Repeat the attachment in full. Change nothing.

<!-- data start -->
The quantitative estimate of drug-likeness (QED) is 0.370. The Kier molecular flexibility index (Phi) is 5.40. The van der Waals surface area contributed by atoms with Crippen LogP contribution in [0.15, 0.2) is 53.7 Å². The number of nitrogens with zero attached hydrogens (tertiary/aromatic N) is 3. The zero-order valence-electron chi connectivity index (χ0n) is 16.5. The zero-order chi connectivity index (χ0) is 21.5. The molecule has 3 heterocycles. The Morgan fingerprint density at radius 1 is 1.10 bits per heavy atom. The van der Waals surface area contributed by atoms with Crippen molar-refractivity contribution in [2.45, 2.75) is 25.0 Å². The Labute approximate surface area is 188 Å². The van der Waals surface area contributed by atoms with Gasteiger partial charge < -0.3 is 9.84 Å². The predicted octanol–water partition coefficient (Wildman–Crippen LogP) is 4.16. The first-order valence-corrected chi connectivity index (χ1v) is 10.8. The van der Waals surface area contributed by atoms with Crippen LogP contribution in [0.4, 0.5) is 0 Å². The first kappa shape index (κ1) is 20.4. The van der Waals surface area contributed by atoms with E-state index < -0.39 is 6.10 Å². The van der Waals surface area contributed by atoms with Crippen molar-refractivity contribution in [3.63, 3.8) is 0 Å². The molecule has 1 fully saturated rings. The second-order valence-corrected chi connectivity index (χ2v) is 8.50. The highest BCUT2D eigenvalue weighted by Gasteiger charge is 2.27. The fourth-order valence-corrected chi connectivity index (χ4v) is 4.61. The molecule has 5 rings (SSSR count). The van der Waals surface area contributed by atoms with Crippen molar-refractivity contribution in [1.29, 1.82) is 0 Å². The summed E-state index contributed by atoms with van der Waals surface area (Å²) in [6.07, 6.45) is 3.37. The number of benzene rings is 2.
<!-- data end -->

The quantitative estimate of drug-likeness (QED) is 0.370. The Kier molecular flexibility index (Phi) is 5.40. The van der Waals surface area contributed by atoms with Crippen LogP contribution in [0.15, 0.2) is 53.7 Å². The number of nitrogens with zero attached hydrogens (tertiary/aromatic N) is 3. The zero-order valence-electron chi connectivity index (χ0n) is 16.5. The zero-order chi connectivity index (χ0) is 21.5. The molecule has 3 heterocycles. The Morgan fingerprint density at radius 1 is 1.10 bits per heavy atom. The van der Waals surface area contributed by atoms with Crippen molar-refractivity contribution in [2.45, 2.75) is 25.0 Å². The Labute approximate surface area is 188 Å². The van der Waals surface area contributed by atoms with Gasteiger partial charge < -0.3 is 9.84 Å². The predicted octanol–water partition coefficient (Wildman–Crippen LogP) is 4.16. The first-order valence-corrected chi connectivity index (χ1v) is 10.8. The van der Waals surface area contributed by atoms with Crippen LogP contribution in [0.4, 0.5) is 0 Å². The first kappa shape index (κ1) is 20.4. The van der Waals surface area contributed by atoms with E-state index < -0.39 is 6.10 Å². The van der Waals surface area contributed by atoms with Crippen molar-refractivity contribution in [3.63, 3.8) is 0 Å². The molecule has 1 fully saturated rings. The second-order valence-corrected chi connectivity index (χ2v) is 8.50. The highest BCUT2D eigenvalue weighted by Gasteiger charge is 2.27. The fourth-order valence-corrected chi connectivity index (χ4v) is 4.61. The molecule has 5 rings (SSSR count). The van der Waals surface area contributed by atoms with Crippen molar-refractivity contribution in [1.29, 1.82) is 0 Å². The summed E-state index contributed by atoms with van der Waals surface area (Å²) in [6.07, 6.45) is 3.37. The number of benzene rings is 2.